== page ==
Doubly-so, because at the core of enquiry is the understanding that what feels right and is right for me today could be different next year.

I don’t enquire into every single thought I have or re-visit every old enquiry to see where I’m at now — if I did that I’d likely end up rocking in a corner and muttering mumbo jumbo to myself; and that only happens nowadays after I’ve been into my husband’s chocolate stack, or every other Friday — but I am open to enquiring into anything that tugs at my attention strongly enough. (Within limits. I’m a flawed human, after all, not an ideal given form.)


If you feel like heading off on an enquiry adventure but you’re not sure where to start, I highly recommend the below guide by Paul Crummay on how to approach a problem. He gave me permission to share the steps and I’ve brought in over 20+ years of enquiry to guide you through each stage.

QUESTINGS is a process created by Paul Crummay. You can find out more about his work at creatingspace4u.net. Overall design by 17DM Creative. Photo by Matthew Schwartz.

1. Quiet the mind

There are various ways you can quiet your mind. You can take yourself off for a walk somewhere. It doesn’t matter if you pop in headphones and walk through the city you’re in, or you go for a walk in the countryside, just as long as you’re on your own and you’ve gone out of your current environment. Or you could do some exercise or focus-based movement. You could also find a breathwork tutorial online and follow that. Quieting your mind is about bringing yourself out of your head, into your body, and into a different environment.

2. Understand the context

If you’re feeling upset or angry or having any kind of emotional response that you’re not comfortable having, can you notice what happened to spark that? Did something happen? Can you notice an event or experience that is connected to your current state of being?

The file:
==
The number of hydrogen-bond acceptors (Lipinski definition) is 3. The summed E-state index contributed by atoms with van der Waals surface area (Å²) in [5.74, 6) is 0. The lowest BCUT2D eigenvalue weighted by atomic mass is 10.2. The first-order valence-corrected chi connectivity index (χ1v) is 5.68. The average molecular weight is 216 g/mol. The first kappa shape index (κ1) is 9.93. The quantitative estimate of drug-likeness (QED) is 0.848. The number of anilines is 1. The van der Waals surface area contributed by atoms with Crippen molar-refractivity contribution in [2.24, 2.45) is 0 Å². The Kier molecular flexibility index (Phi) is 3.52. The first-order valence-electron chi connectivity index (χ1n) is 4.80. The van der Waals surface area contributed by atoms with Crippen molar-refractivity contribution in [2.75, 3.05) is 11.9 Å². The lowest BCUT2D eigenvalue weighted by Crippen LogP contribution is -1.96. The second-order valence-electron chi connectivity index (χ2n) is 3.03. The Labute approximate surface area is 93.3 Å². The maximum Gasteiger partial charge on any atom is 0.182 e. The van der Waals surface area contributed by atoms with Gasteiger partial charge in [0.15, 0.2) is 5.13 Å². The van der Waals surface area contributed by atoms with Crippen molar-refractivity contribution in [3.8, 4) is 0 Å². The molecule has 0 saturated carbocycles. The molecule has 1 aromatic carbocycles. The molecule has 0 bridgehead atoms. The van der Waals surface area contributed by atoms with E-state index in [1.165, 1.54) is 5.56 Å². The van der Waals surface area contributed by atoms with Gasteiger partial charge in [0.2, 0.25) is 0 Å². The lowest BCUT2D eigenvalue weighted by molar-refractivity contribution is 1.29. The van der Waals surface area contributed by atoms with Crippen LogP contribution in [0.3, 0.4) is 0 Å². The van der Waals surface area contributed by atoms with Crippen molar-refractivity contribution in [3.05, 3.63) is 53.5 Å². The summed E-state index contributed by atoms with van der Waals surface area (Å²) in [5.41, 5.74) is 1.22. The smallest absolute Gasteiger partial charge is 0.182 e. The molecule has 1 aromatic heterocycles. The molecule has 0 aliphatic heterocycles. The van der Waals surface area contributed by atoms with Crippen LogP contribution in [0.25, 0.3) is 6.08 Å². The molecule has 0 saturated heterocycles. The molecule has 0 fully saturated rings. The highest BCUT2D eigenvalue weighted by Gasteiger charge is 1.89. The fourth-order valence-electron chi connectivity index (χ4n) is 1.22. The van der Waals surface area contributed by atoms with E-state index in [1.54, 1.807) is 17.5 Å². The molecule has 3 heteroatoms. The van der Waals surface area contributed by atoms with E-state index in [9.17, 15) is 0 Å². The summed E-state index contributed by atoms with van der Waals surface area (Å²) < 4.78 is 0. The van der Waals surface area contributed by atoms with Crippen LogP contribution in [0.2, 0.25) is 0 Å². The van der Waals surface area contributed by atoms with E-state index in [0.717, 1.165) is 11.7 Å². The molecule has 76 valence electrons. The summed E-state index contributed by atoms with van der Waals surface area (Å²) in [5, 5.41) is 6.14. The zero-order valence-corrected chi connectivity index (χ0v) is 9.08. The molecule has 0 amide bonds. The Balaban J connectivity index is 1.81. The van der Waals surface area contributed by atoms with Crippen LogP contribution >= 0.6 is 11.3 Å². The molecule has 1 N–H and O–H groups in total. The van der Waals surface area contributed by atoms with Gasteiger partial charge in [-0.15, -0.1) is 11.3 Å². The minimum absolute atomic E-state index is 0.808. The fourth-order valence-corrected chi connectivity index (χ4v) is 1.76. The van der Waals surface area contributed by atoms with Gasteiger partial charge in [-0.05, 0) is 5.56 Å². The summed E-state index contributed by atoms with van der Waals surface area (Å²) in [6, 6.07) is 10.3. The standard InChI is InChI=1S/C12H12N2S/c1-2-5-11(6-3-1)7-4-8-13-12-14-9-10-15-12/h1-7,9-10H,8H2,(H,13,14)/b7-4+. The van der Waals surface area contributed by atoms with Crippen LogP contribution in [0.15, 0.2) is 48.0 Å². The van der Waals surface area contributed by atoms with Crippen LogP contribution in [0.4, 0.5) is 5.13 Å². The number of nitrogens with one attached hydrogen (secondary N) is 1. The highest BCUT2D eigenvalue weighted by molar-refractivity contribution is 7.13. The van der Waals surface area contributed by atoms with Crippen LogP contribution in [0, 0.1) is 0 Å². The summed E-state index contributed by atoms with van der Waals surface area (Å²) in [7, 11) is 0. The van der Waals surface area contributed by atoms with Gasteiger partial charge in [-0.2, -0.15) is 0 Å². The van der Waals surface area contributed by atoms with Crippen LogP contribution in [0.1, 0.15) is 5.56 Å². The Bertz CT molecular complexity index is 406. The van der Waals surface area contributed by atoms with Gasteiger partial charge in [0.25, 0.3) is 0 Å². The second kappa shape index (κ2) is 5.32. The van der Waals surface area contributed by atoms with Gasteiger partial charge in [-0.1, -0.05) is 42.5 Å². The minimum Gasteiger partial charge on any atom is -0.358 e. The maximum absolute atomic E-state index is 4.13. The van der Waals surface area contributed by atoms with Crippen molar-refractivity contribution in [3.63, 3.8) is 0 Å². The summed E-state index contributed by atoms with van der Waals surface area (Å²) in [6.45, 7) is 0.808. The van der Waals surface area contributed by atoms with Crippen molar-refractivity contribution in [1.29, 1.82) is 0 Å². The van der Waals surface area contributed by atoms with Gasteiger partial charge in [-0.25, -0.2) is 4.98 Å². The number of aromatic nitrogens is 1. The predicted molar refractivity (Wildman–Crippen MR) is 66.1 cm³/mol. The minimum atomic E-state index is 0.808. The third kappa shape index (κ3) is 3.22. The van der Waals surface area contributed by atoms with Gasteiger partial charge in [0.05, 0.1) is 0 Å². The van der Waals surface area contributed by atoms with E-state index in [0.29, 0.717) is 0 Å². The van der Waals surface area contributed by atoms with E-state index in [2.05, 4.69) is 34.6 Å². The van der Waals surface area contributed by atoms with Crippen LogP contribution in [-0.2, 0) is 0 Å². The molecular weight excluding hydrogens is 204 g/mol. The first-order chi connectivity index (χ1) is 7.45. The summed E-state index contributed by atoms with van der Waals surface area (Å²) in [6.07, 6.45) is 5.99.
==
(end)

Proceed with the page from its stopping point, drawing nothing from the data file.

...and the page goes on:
3. Explore experience

How does your body feel? Are there various feelings in your body or a particular sensation? How does your chest feel? Or your stomach? What comes up for you if you place your attention on different areas? How are you breathing? How connected do you feel to your body and your surroundings? Is your attention being pulled elsewhere?

4. Systems perspective

Every experience we have occurs within a network of experiences and emotions. It’s very rare that something that our feelings and thoughts arise in a vacuum. What else is interconnected with what you’re enquiring into? Where do the breadcrumbs lead you if you follow them? If you’re stuck on a particular thought, what does it remind you of? Where else has it come up in your life? Where does the problem or event sit in your life? What else does it affect? What is it affected by?

5. Trust

Can you hold that whatever you’re enquiring about has something useful for you? Can you listen to your body and your instinct and your gut feelings?

6. Intuition and Imagination

What is your intuition telling you? Do you have a gut feeling that you’re not already listening to? Can you let go of having to find an immediate solution or knowing exactly where you’re going every step of the way?

7. Next steps

Letting go of wanting to know all the answers, or needing to know your life is going to play out six months from now or five years from now, can you bring your attention to the next step? And feel into that fully? And once you have that clear, then focus on the next step after that? When we move forwards step by step, we practice feeling into and checking in with our gut instinct and bodily intelligence. We can then start to relax and let life lead us instead of trying to make life into what we want it to be.

8. Gather resources

Now you know your next step, what do you need? Do you need support? Guidance? Money? Further enquiry? A new practice? A new skill?

9. Set off

If it feels right, then now’s the time to move into that next step and take action.

But why is the moon called the moon?

In case you were wondering, the word moon comes from the word mōna, an Old English word. Mōna shares its origins with the Latin words metri — to measure — and mensis — which means month. So, the moon is called the moon because it is used to measure the months.

One last thing. Enquiry is amazing but it won’t help you if you have a tiger in the room. Just saying.



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Anna-Marie Swan

Anna-Marie Swan

Organisational design, governance, facilitation, and strategy. https://annamarieswan.com/